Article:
1998 Susan's Plan Penny Myers
1998 Indiscreet Beth Sussman Television movie
1998 L.A. Without a Map Sandra
1999 30 Days Danielle
2000 Keeping the Faith Ali Decker
2000 What Women Want Dina
2001 Black River Laura Television movie
2002 Obsessed Charlotte Television movie
2003 A Date with Darkness: The Trial and Capture of Andrew Luster Maeve Fox Television movie
2003 Daddy Day Care Crispin's mother
2005 Say Uncle Sarah Faber
2005 Fathers and Sons Irene Television movie
2008 Special Delivery Maxine Carter Television movie
2011 Night of the Hurricane Sharri Rothberg Television movie
2012 Blue-Eyed Butcher Kelly Siegler Television movie
2013 She Loves Me Not Amy[17]

Television[edit]

Year Title Role Notes
1992 L.A. Law Francine Flicker Episode: "My Friend Flicker"
1992 Mad About You Lynne Stoddard Episode: "Out of the Past"
1993 Good Advice Robin Episode: "The Kiss"
1993 Seinfeld Karen 2 episodes
1993 Wings Marsha Peebles Episode: "Labor Pains"
1994 The Larry Sanders Show Diane French Episode: "The Mr. Sharon Stone Show"
1994 Wild Oats Unknown Episode: "Pilot"
1995–97 Almost Perfect Patty Karp 9 episodes
1995 Partners Cindy Wolfe Episode: "Who's Afraid of Ron and Cindy Wolfe?"
1995 Superman: The Animated Series Mercy Graves 8 episodes
1996 Ned & Stacey Janine Episode: "Friends and Lovers"
1996–97 Relativity Rhonda Roth 17 episodes
1997 ER Aggi Orton Episode: "Ambush"
1998 Just Shoot Me! Erin Simons Episode: "Sewer!"
1998 Frasier Caitlin Episode: "Frasier Gotta Have It"
1999 Sports Night Bobbi Bernstein 3 episodes
1999–2000 The West Wing Laurie "Brittany" Rollins 5 episodes
2000 Grosse Pointe Shawn Shapiro Episode: "Satisfaction"
2000–01 Ally McBeal Cindy McCauliff 5 episodes
2001–02 Felicity Lauren 6 episodes
2002 Leap of Faith Patty 6 episodes
2003 Without a Trace Dr. Lianna Sardo Episode: "Moving On"
2003 The Practice Diane Ward 2 episodes
2003 Justice League Mercy Graves 2 episodes
2004 Judging Amy Sylvia Danforth Episode: "The Quick and the Dead"
2004–11 House Lisa Cuddy 153 episodes
People's Choice Award for Favorite TV Drama Actress
Satellite Award for Best Supporting Actress – Series, Miniseries or Television Film
Nominated—Screen Actors Guild Award for Outstanding Performance by an Ensemble in a Drama Series
2005 Justice League Unlimited Mercy Graves Episode: "Clash"
2007 King of the Hill Alexis Episode: "The Powder Puff Boys"
2007–11 American Dad! Sharri Rothberg 6 episodes
2011 Childrens Hospital Herself/Lisa Cuddy Episode: "Run, Dr. Lola Spratt, Run!"
2011 The Good Wife Celeste Serano 3 episodes
2011 Paul The Male Matchmaker Jillian Episode: "Know When You Are Not Ready"
2012 Elementary Heather Van Owen Episode: "The Long Fuse"
2013 House of Lies Brynn 2 episodes
2013 Scandal Mrs. Stanner Episode: "Top of the Hour"
2013 The Legend of Korra Kya 9 episodes
2013 Castle Rachel Mccord 3 episodes
2014 Girlfriends' Guide to Divorce Abby Series lead

Awards[edit]

  • In 2005, she accepted the award for Television Series drama at the 10th Annual Satellite Awards for her portrayal of Dr. Lisa Cuddy on House, M.D.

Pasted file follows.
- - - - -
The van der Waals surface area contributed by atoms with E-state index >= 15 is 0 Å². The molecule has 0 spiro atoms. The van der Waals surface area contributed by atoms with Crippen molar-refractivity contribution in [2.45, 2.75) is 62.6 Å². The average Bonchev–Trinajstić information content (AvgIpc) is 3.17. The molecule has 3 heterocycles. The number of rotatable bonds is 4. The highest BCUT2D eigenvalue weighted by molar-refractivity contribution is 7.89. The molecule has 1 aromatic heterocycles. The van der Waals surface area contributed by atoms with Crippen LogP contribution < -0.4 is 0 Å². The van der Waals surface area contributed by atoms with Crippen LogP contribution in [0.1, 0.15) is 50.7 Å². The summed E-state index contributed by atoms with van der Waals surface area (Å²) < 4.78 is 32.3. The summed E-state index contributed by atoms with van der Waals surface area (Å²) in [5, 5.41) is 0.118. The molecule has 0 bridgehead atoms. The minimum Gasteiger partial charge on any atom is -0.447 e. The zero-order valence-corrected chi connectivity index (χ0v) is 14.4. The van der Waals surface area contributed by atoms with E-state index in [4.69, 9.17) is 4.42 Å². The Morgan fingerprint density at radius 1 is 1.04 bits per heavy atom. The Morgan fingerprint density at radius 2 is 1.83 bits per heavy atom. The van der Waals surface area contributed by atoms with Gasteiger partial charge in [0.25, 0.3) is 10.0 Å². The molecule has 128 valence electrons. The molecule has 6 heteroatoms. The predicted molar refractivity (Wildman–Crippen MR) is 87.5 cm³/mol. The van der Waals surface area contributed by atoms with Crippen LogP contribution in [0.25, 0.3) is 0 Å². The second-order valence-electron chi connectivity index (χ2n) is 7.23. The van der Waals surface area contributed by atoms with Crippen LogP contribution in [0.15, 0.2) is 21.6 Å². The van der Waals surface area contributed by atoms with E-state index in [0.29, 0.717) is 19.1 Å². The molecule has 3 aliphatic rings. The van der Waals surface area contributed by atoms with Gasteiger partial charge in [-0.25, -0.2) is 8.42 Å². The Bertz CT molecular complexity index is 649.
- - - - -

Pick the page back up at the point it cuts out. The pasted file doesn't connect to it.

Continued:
• In 2011, she won the People's Choice Award for Best Drama Actress in a TV Series for her portrayal of Dr. Lisa Cuddy on House, M.D.[18]

References[edit]

  1. ^ Chase's Calendar of Events, 2011 Edition. McGraw-Hill Professional. 2010. p. 282. ISBN 0-07-174026-0. 
  2. ^ Laufenberg, Norbert B. (2005). Entertainment Celebrities. Trafford Publishing. p. 203. ISBN 1-4120-5335-8. 
  3. ^ NOTE: TV Guide gives birth year as 1967: "Lisa Edelstein". TVGuide.com. Retrieved May 26, 2014. 
  4. ^ "Lisa Edelstein". chiltonhealth.org. 
  5. ^ Miller, Gerri. "Fall TV:Lisa Edelstein". Retrieved August 27, 2013. 
  6. ^ a b c Vaughan, Bonnia. "Small-Screen GemLisa Edelstein – The actress talks about her role on Relativity", Entertainment Weekly, October 6, 2008. Retrieved March 31, 2011. "Thanks to Relativity – and her role as lovelorn lesbian Rhonda – the Wayne, N.J., native has another opportunity to set a strong example."
  7. ^ Rohan, Virginia. "North Jersey-bred and talented too", The Record (Bergen County), June 18, 2007. Retrieved June 25, 2007. "Lisa Edelstein: Class of 1984, Wayne Valley High School"[dead link]
  8. ^ Lisa Edelstein Talks About Being a Cheerleader for Donald Trump (VIDEO) [1]
  9. ^ "Lisa Edelstein- Biography". Yahoo! Movies. Retrieved August 27, 2013. 
  10. ^ James St. James. Party Monster. Simon & Schuster, 2003.
  11. ^ "Theater". New York Magazine (New York Media, LLC) 22 (45): 150. November 13, 1989. ISSN 0028-7369. 
  12. ^ "Lisa Edelstein Interview". jwi.org. Retrieved October 24, 2011. 
  13. ^ "House Shocker: A 'Disappointed' Lisa Edelstein Calls It Quits". TV Line. May 17, 2011. Retrieved May 18, 2011. 
  14. ^ "Lisa Edelstein moves from House to The Good Wife". June 23, 2011. Retrieved June 23, 2011. 
  15. ^ Edelstein on the cover of the September 2010 H mag at H's official site; Retrieved September 17, 2010
  16. ^ Christina Everett, "'House' Star, 44, Poses Nude for PETA," NY Daily News, April 18, 2012.
  17. ^ "She Loves Me Not (2013)". imdb.com. Retrieved August 27, 2013. 
  18. ^ "People's Choice Awards Nominees and Winners 2011". peopleschoice.com. Retrieved January 9, 2012. 

External links[edit]